8 in the Hong Kong cohort) with mucinous adenocarcinomas, adenosquamous carcinomas, and signet ring cell carcinomas from the initial analysis.
We found high T:N expression ratios for miR-20a, miR-21, miR-106a, miR-181b, and miR-203 to be associated with poor survival in the Maryland test cohort. These associations could be due to microRNA expression levels in the tumor tissue, the surrounding nontumorous tissue, or a combination of both.
To distinguish these possibilities, we analyzed the association of microRNA expression in tumors and paired nontumorous tissues separately.
High expression levels in tumors (based on highest tertile) for miR-20a (HR, 2.7; 95% CI, 1.3-5.8; P = .01), miR-21 (HR, 2.5;
95% CI, 1.2-5.2; P = .01), miR-106a (HR, 2.4; 95% CI, 1.2-5.1; P = .02), miR-181b (HR,
3.2; 95% CI, 1.6-6.7; P = .002),
and miR-203 (HR, 3.3; 95% CI, 1.5-7.1; P = .001) were each associated with a poor survival in the Maryland test cohort. No significant association with microRNA expression in nontumorous tissue was observed for any of the 5 microRNAs.
The associations with microRNA expression and survival in the test cohort were made in the context of a microarray experiment in which we were evaluating the dichotomized expression of 37 microRNAs.
To validate these findings, we used quantitative RT-PCR to measure tumor- and nontumor-expression levels for these 5 microRNAs in the Hong Kong validation cohort and analyzed associations with prognosis.
We dichotomized high and low expression for each microRNA based on highest tertiles, consistent with our methods in the test cohort.
High miR-21 tumor expression was associated with poor prognosis in the Hong Kong validation cohort (P = .001, Kaplan-Meier log-rank test) while expression in nontumorous tissue was not (Figure 1), consistent with associations in the Maryland test cohort.
We did not find statistically significant associations with prognosis and expression of miR-20a, miR-106a, miR-181b, or miR-203 in this cohort.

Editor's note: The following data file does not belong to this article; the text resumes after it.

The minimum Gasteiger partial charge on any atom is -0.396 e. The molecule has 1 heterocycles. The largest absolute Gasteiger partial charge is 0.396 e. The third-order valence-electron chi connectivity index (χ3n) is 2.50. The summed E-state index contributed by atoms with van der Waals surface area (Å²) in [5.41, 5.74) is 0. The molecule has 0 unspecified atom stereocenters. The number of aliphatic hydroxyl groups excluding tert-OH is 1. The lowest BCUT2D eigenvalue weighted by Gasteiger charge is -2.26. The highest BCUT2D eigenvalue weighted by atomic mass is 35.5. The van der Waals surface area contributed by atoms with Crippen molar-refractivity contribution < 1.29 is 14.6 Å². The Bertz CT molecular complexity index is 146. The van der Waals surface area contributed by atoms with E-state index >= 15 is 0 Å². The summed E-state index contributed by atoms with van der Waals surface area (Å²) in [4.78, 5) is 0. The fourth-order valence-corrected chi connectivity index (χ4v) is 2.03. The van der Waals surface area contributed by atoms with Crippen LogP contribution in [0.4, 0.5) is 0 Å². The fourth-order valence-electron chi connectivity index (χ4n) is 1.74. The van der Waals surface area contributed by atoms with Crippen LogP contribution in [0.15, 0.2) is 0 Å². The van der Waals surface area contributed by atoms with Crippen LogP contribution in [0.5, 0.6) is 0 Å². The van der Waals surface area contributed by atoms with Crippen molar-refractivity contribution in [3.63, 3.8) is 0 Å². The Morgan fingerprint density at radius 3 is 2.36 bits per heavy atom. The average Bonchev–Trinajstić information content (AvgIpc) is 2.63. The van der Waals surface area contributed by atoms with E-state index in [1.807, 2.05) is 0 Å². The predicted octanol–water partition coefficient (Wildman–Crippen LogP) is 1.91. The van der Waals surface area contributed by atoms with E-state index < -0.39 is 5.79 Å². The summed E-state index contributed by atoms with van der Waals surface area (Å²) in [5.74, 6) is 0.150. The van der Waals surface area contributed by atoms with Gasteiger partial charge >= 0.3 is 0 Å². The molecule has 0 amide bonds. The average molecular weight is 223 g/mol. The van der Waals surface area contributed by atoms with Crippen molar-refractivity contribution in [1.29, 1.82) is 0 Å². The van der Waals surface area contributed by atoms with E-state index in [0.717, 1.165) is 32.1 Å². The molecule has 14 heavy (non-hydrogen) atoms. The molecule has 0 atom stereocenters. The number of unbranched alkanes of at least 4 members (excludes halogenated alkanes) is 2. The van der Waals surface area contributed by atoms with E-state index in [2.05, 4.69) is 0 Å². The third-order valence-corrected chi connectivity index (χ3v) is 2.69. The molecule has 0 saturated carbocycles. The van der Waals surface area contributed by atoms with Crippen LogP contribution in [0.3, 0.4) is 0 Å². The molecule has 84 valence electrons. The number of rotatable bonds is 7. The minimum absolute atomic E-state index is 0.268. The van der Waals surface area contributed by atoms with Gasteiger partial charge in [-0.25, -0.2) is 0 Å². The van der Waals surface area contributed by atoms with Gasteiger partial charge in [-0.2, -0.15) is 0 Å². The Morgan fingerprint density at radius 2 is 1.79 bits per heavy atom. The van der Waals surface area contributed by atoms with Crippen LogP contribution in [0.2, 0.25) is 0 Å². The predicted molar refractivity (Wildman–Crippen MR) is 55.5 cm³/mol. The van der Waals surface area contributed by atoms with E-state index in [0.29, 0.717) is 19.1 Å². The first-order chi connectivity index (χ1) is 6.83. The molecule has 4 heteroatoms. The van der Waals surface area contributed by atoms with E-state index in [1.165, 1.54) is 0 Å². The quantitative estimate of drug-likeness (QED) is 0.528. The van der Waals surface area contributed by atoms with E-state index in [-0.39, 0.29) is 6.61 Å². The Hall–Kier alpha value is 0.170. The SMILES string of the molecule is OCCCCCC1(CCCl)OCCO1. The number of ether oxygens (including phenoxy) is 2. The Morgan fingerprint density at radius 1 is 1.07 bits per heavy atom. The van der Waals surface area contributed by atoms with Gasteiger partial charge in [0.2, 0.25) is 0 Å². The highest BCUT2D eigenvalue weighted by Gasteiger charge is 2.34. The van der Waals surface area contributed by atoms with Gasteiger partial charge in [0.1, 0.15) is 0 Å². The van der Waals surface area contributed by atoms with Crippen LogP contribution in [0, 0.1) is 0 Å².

Multivariate Cox proportional hazards analysis was used to further evaluate the association of miR-21 expression in tumors with prognosis in both the Maryland test cohort and the Hong Kong validation cohort (Table 4)
to evaluate the potential for miR-21 expression as a prognostic biomarker. The dichotomized miR-21 expression values were not associated with age, sex, race, or tumor location (Fisher exact test). In univariate analysis for the Maryland test cohort, high expression of miR-21 in tumors (HR, 2.5; 95% CI, 1.2-5.2; P = .01)
and TNM staging (HR, 3.5; 95% CI, 1.6-7.9; P = .002)
was associated with prognosis while age, sex, race, and tumor location were not. In the final multivariate model, which included miR-21 expression and TNM staging, high miR-21 expression in tumors was associated with a poor survival prognosis independent of tumor staging (HR, 2.7; 95%
CI, 1.3-5.5; P = .008; Table 4).
In the Hong Kong validation cohort, the dichotomized values for miR-21 expression in tumors were not significantly associated with age, sex, tumor histology, or tumor location (Fisher exact test). High miR-21 expression in tumors (HR, 2.4; 95% CI, 1.4-3.9; P = .002)
and TNM staging (HR, 4.7; 95% CI, 2.4-9.5; P < .001)
were significantly associated with survival in univariate models while age, sex, and tumor location were not (Table 4). In the final multivariate Cox regression model, including miR-21 expression and TNM staging, high miR-21 expression in tumors was associated with poor survival prognosis (HR, 2.4; 95% CI, 1.4-4.1; P = .002)
independent of other clinical covariates, consistent with findings in the Maryland test cohort.
Adenomas represent a precursor stage for colon adenocarcinomas.34
We tested miR-20a, miR-21, miR-106a, miR-181b, and miR-203 expression levels by quantitative RT-PCR in 18 pairs of adenoma and adjacent nonadenoma tissue that were acquired from the Cooperative Human Tissue Network. Using only 18 pairs of tissues reduced the power to detect differences in these analyses and may result in false-negatives. However, miR-21 was significantly enriched at 1.6-fold higher (P = .006, Wilcoxon matched-pairs test; Table 3). Adenoma tissue expressed higher levels of in 15 of 18 matched pairs.
If miR-21 expression is causal to the progression of colon cancer, expression of miR-21 may be associated with more advanced stages of the disease. Patients were stratified based on the diagnosis of adenoma and TNM staging, in which adenoma was considered the least advanced and TNM stage IV was most advanced. Adenomas expressed lower levels of miR-21 than tumors from the validation cohort (P < .001,
Mann-Whitney test). More advanced tumors expressed higher levels of miR-21 using either microarray data from the Maryland test cohort (P = .04, test for trend) or the quantitative RT-PCR data from the Hong Kong validation cohort (test for trend, P < .001; Figure 2).
Although we found that high expression of miR-21 in tumors was associated with a worse survival outcome, these experiments did not identify the cells within a tumor that expressed miR-21. To identify these cells, we used in situ hybridization to visualize miR-21 expression in tumor and adjacent nontumor tissue (Figure 3). The miR-21 is expressed at higher levels in colonic epithelial cells in human tumor tissue, consistent for a role for miR-21 overexpression within tumor cells during colon carcinogenesis.